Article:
Unstable prices and increased competitive market pressures have caused many staked-tomato (Lycopersicon esculentum Mill.) producers to reexamine the costs and benefits of various production practices. In 1988 and 1989, field studies were conducted to determine if changes in plant in-row spacing and pruning could reduce production costs, increase yields, and improve grower net returns of staked `Mountain Pride' tomatoes. In both years, early-season yields were highest using early pruning (when lateral shoots were 5 to 10 cm long) or delayed pruning (when lateral shoots were 30 to 36 cm long) and in-row spacings ≤46 cm. In 1988, total-season yields per hectare of pruned plants increased as in-row spacing decreased. For nonpruned plants, however, total-season yields were high at all spacings. In 1989, total-season yields were lower from delayed-pruned plants than from nonpruned plants and there was little yield difference due to in-row spacing. In both years, nonpruned plants produced low yields of fruit >72 mm in diameter but their total yields were greater than those of pruned plants. Net returns per hectare, calculated from combined data of both years, were highest when 1) plants spaced closely in-row were pruned early and 2) plants were spaced 46 to 76 cm apart and either pruned early or not pruned.
Diurnal fluctuations in soluble carbohydrates and starch were monitored in young (expanding), mature (first fully expanded), and old (nearing senescence) celery (Apium graveolens L.) leaves. In all tissues, mannitol and sucrose were the carbohydrates present in the highest concentrations. In old and young leaflets and their petioles, there was little change in levels of mannitol and sucrose in 26 hours. In mature leaflets, sucrose accumulated in the light and decreased in the dark; mannitol increased slightly in late afternoon. Starch concentration, although quite low, showed definite diurnal fluctuations in mature leaflets, but only small changes in young and old leaflets. Both sucrose and mannitol were present in mature petiole phloem tissues. Mannitol concentrations were high in the adjacent storage parenchyma tissue, but sucrose was almost undetectable. These data support earlier findings that sucrose is produced, translocated, and metabolized throughout the celery plant. Mannitol is also translocated, but also serves as a major storage carbohydrate in leaf tissues, especially petiole parenchyma. Starch serves as a minor short-term storage compound in leaflets.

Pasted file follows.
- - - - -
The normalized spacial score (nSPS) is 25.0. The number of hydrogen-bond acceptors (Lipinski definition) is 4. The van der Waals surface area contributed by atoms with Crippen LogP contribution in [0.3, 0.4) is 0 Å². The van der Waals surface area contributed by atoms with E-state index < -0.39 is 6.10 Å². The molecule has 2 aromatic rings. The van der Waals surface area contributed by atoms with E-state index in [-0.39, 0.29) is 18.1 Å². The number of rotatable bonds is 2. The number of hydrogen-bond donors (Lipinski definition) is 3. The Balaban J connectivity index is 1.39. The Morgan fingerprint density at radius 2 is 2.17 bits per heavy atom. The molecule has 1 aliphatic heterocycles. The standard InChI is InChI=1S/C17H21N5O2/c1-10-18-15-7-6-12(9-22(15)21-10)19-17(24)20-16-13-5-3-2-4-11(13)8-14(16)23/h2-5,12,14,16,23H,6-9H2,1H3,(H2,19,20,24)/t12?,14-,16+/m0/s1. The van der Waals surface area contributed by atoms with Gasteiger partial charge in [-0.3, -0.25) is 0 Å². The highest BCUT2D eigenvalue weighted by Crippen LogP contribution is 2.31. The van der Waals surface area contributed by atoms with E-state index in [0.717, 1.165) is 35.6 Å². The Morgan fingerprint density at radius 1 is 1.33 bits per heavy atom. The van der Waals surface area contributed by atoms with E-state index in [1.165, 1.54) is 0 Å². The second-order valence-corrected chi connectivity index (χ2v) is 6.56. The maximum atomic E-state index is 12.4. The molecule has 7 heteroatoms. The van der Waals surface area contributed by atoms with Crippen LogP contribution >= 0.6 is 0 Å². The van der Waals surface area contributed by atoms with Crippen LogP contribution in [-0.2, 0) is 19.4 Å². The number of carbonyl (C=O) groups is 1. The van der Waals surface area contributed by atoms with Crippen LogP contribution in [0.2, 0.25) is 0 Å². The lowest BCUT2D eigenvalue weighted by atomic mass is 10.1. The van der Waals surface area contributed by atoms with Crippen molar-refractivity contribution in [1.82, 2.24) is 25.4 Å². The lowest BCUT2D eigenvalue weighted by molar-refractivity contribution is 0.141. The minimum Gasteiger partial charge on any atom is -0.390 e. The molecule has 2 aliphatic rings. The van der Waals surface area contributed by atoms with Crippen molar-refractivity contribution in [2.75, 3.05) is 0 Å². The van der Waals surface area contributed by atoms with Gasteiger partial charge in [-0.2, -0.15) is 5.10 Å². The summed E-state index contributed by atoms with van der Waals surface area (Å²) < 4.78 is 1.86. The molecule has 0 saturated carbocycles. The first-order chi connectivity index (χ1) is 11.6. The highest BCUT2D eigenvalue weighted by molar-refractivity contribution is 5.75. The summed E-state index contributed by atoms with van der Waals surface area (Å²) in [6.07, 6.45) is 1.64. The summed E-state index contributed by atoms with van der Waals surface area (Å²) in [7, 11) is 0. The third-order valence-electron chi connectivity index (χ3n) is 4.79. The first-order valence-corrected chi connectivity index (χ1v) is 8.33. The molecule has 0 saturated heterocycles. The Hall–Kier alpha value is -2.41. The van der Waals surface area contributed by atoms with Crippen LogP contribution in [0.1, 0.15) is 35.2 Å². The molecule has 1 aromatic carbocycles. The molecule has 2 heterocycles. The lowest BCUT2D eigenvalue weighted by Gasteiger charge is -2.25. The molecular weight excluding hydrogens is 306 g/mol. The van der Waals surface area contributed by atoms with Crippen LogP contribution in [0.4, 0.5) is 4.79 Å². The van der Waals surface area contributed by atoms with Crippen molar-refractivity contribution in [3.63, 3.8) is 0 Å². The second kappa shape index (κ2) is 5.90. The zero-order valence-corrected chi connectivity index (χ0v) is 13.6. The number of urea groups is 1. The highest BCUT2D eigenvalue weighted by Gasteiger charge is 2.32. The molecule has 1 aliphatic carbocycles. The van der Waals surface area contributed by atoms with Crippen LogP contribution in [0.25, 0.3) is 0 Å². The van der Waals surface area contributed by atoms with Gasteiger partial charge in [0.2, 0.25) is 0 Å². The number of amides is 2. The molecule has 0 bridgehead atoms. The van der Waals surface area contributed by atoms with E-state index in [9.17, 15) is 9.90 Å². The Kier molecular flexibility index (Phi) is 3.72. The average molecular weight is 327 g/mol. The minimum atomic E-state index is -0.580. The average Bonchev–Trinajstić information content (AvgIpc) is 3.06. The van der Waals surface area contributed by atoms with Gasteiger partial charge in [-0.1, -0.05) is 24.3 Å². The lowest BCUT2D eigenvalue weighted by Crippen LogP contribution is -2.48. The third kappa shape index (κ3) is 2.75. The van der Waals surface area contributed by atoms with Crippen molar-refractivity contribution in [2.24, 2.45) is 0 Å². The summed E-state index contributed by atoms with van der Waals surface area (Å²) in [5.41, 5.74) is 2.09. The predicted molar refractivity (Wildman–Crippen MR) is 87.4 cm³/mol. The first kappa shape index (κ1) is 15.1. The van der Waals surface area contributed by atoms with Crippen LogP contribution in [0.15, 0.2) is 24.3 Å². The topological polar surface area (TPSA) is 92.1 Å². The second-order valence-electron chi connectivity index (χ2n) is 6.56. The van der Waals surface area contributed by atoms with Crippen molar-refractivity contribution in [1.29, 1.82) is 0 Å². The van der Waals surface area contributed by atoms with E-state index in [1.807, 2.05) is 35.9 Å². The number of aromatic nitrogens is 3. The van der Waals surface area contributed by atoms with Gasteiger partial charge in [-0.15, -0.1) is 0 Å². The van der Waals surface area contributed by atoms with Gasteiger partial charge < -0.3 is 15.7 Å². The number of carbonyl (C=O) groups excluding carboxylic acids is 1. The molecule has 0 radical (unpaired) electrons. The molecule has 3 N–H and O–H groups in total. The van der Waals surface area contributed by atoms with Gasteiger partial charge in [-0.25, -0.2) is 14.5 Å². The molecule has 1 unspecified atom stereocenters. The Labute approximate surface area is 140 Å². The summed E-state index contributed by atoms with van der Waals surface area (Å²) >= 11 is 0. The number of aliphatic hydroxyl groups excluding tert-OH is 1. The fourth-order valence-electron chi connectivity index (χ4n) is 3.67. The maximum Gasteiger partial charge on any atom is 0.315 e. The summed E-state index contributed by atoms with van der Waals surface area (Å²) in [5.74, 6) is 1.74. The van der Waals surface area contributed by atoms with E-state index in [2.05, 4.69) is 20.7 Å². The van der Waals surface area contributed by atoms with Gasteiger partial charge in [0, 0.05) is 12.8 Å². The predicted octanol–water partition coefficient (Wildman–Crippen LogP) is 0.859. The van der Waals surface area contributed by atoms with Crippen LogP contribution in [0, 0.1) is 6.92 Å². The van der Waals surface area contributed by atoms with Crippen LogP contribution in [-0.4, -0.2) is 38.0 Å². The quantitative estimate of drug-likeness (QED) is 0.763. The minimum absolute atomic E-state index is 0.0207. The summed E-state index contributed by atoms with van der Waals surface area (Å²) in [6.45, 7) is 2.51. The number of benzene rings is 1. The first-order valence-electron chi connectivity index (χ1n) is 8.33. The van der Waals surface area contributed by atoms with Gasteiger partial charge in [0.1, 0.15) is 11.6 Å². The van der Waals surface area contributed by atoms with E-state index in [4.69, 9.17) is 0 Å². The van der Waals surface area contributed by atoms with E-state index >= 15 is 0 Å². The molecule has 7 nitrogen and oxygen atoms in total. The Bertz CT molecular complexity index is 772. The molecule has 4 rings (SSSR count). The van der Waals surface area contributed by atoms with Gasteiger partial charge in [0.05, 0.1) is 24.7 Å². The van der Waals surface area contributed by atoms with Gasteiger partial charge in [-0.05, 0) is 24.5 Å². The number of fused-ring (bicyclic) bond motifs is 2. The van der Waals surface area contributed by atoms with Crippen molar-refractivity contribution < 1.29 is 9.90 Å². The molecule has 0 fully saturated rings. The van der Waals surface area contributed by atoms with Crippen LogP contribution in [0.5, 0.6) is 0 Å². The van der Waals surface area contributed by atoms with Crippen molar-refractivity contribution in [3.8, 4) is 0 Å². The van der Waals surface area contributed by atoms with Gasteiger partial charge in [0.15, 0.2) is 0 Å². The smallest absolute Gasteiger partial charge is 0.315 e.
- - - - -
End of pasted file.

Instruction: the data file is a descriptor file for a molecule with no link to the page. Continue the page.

All available luffa (Luffa aegyptiaca Mill.) cultivars, breeding lines, and plant introduction accessions (collectively referred to as cultigens hereafter) were evaluated at Clinton, N.C., over 3 years. Plants were grown in plots 1.5-m-long on a 1.8-m-high trellis. Border rows and tiers on the sides and ends of the trial were used to reduce the edge effect. Plots were planted in May and evaluated for vine height and sex expression. Fruit were harvested in October to determine fruit number and length after frost killed the vines. Sponges were processed from the fruit and evaluated for seed cell number, wall thickness, sponge strength, fiber denseness, and other quality traits. The tallest vined cultigens were PI 286425 and Fletcher, and the shortest vined were PI 381869 and PI 540921. The highest yielding (sponge number per hectare) cultigens were PI 540921 and PI 391603, and the lowest yielding cultigens were Luffa 30310 and Luffa 97321. Of the cultigens tested, PI 391603 had the longest fruit overall, whereas PI 540921 had the shortest.